Old Walls

Sat, 09/21/2019 - 2:00pm

About this blog:

  • HOME SWEET HOME was embroidered on a framed sampler the living room at my grandpa and grandma’s farmhouse up on the mountain where we lived long ago and far from here.

    Those were the first words of wisdom I learned to read, write and understand. Looking back today, I realize how this inspiring motto guided me throughout my life’s work of building my own home . . . sweet and truly mine. That plus my collection of bumper sticker wisdom.

    I grew up, left home and explored various careers until I became qualified to teach Industrial Arts at my hometown high school. My plan to have my own home was in motion. I bought a modest little fixer upper at the edge of town. My intention was to fix it up, add an addition, live there awhile to make sure everything worked, sell it and finally start building my own home. I figured I could get most everything done during summer vacation. I was young and optimistic.

    I learned a great deal from that first building project. So much that I’ll have to tell you more.


As any experienced old house renovator knows, there are the 5/3-3/5 rules to keep in mind. It means if you do the work yourself it will take 5 times longer and cost 3 times as much as your estimate. If you hire help it will take 3 times longer and cost 5 times as much. I learned this in my past. However, I discovered a few ways to tilt that rule in our favor when working with walls. What I show you here is meant to be used on the outer walls but elements of this method are also useful when working with wall partitions inside a house.

The customary way to upgrade a wall in an old house is to tear off the old materials out to the wall studs (collect the treasures hidden in there) insulate, rewire and add new wallboard, plaster or another interior finish. In our saltbox farmhouse I wanted to keep the structural integrity intact. Removing the double wallboard and the inner layer of sawn boards would diminish that advantage. I also dreaded the thought of all that mucky work.

The idea of straightening the old walls back to some resemblance to plumb and bringing the floors and ceilings to level with jacks, pulleys, sledgehammers and bulldozers, as I have done in the past, was out of the question. It would weaken the structure. Plumb and level are elusive goals in an old house anyway. 

What I wanted were flat, plumb, insulated walls with new wiring and smooth new wallboard. So I decided to build them – right in front of the old walls, all around the inside perimeter of the house. 

This is how you do it. Remove the mopboards, moldings, door and window casing trim, light fixtures, and all other protrusions from the wall. Seal all the cracks with builders foam. Make the old walls as draftproof as possible. Building a wall in one room at a time is advisable if you are living in the house during renovation. Make it one big project if you are wisely living elsewhere during construction.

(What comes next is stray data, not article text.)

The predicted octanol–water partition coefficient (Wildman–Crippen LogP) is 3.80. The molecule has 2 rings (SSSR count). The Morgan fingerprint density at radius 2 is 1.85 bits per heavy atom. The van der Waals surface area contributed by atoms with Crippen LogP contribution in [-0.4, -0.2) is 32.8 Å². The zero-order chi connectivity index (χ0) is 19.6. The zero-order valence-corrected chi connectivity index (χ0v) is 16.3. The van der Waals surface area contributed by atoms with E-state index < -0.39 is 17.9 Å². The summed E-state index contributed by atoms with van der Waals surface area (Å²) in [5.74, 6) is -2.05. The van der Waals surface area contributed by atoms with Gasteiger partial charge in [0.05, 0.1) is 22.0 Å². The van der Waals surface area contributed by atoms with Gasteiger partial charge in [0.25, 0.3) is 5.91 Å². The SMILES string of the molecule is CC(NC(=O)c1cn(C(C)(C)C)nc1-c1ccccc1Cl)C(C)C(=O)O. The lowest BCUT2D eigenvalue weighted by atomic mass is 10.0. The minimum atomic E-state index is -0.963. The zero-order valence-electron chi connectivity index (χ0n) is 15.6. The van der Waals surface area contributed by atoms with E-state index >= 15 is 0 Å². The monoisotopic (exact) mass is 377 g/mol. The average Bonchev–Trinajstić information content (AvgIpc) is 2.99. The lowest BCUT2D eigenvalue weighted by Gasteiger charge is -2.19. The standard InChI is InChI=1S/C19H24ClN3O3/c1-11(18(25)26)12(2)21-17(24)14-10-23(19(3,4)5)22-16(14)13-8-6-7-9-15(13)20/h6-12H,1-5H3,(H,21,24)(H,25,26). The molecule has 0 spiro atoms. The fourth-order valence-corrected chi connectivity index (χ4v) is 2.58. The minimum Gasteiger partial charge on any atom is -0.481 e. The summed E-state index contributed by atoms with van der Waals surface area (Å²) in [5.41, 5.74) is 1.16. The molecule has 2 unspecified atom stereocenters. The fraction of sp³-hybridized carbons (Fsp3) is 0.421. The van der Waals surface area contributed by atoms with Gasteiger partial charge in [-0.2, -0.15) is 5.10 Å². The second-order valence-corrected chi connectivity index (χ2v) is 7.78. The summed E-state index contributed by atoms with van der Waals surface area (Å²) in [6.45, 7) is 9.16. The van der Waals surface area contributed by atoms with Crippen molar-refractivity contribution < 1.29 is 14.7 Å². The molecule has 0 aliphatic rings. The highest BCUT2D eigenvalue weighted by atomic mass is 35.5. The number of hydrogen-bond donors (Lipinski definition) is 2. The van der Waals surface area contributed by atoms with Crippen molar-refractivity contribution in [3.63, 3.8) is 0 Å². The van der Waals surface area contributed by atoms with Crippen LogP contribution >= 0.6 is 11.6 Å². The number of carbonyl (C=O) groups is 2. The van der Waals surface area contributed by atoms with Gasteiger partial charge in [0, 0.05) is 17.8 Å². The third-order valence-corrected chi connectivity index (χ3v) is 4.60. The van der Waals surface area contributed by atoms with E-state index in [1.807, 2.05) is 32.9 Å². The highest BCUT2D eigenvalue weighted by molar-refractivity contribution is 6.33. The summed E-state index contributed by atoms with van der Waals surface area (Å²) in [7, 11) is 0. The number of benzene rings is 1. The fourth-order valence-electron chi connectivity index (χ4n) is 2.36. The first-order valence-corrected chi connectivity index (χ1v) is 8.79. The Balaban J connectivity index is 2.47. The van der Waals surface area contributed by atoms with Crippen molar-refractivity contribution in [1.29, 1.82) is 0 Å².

It is best to start with a less used room first for practice. To avoid conflict with the irregularities in the old wall and to make room for R19 insulation, build the new wall at least 5 1/2 inches thick. Snap a chalk line on the ceiling the whole length of the room 5 1/2 inches out from the old wall. Between the chalk line and the old wall, use a 20D common nail and a hammer to punch test holes in the ceiling. Find all the joists up there and mark their locations. Attach a 2x4 plate against the ceiling, aligned with the chalk line, with drywall screws through the plate and on into the ceiling joists. Using a plumb bob, mark spots on the floor at each end of the room exactly under the 2x4 on the ceiling. Snap a chalk line between them and attach a 2x4 plate to the floor.

Install 2x4 studs on 24” centerlines across the whole room. This will be a little annoying. Each stud will be a slightly different length. They need to be tight and plumb so careful cutting, and perhaps some shimming, will be necessary. The extreme end studs should attach to the intersecting walls firmly even if they end up not being as plumb as the other studs. Please, for many good reasons, use screws for all of this work. 

Now you have a stud wall that is straight, flat and plumb, though probably not square, but that is okay. At this point you can lay in the wires for your new electric outlets and lights for the wall. Putting the wires in the hollow space behind the 2x4 studs is one way. I’ll show you another in a little while. If there are  other items, perhaps speaker or telephone wires or central vacuum system piping you want to put in, now is the time. Or not. Read on to see why. 

Attach the new wall studs to the old wall with blocks or other connectors for extra strength and stiffness. See the drawing. One connector on each stud about midway up the wall is plenty. 

Fill the cavities between the wall studs with R19 fiberglass insulation. Paper backed or plain bats work fine. Stuff extra strips in the spaces behind the 2x4” wall studs for a little more insulation value.

Staple a 6-mil polyurethane vapor barrier over the studs and plates. From this point on, try to prevent any damage to this vapor barrier. Seal any rips or tears. It does not take much of a hole to allow water vapor to pass through the barrier and that would diminish efficiency.   

Install 1x3 or 1x4 strapping, also known as furring strips, horizontally across the

 wall on 16” centerlines with a 1x6 or wider strip where the drywall seams will be. See the drawing.